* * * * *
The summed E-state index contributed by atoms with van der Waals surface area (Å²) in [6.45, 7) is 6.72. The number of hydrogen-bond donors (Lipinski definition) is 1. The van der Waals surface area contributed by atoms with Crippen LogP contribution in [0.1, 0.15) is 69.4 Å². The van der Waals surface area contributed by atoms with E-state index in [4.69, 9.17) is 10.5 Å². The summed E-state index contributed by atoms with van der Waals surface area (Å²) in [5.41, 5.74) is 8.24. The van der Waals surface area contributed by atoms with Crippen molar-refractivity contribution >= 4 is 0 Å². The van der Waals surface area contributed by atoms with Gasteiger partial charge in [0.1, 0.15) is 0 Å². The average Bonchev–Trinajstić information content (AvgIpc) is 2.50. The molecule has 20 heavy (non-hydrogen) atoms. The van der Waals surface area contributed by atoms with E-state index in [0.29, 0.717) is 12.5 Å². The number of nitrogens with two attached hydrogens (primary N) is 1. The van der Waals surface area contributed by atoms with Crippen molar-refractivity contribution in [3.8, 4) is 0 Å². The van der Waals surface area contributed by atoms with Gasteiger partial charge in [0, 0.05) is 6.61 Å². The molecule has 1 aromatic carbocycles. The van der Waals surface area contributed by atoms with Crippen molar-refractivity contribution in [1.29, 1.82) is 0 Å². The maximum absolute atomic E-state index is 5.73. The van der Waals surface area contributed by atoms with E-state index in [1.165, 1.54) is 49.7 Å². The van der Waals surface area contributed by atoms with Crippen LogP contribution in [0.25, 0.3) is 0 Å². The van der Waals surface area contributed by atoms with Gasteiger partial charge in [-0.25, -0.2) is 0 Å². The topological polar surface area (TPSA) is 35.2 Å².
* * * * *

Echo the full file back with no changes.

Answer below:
The summed E-state index contributed by atoms with van der Waals surface area (Å²) in [6.45, 7) is 6.72. The number of hydrogen-bond donors (Lipinski definition) is 1. The van der Waals surface area contributed by atoms with Crippen LogP contribution in [0.1, 0.15) is 69.4 Å². The van der Waals surface area contributed by atoms with E-state index in [4.69, 9.17) is 10.5 Å². The summed E-state index contributed by atoms with van der Waals surface area (Å²) in [5.41, 5.74) is 8.24. The van der Waals surface area contributed by atoms with Crippen molar-refractivity contribution >= 4 is 0 Å². The van der Waals surface area contributed by atoms with Gasteiger partial charge in [0.1, 0.15) is 0 Å². The average Bonchev–Trinajstić information content (AvgIpc) is 2.50. The molecule has 20 heavy (non-hydrogen) atoms. The van der Waals surface area contributed by atoms with E-state index in [0.29, 0.717) is 12.5 Å². The number of nitrogens with two attached hydrogens (primary N) is 1. The van der Waals surface area contributed by atoms with Crippen molar-refractivity contribution in [3.8, 4) is 0 Å². The van der Waals surface area contributed by atoms with Gasteiger partial charge in [0, 0.05) is 6.61 Å². The molecule has 1 aromatic carbocycles. The van der Waals surface area contributed by atoms with Crippen molar-refractivity contribution in [1.29, 1.82) is 0 Å². The maximum absolute atomic E-state index is 5.73. The van der Waals surface area contributed by atoms with E-state index in [1.165, 1.54) is 49.7 Å². The van der Waals surface area contributed by atoms with Crippen LogP contribution in [0.25, 0.3) is 0 Å². The van der Waals surface area contributed by atoms with Gasteiger partial charge in [-0.25, -0.2) is 0 Å². The topological polar surface area (TPSA) is 35.2 Å².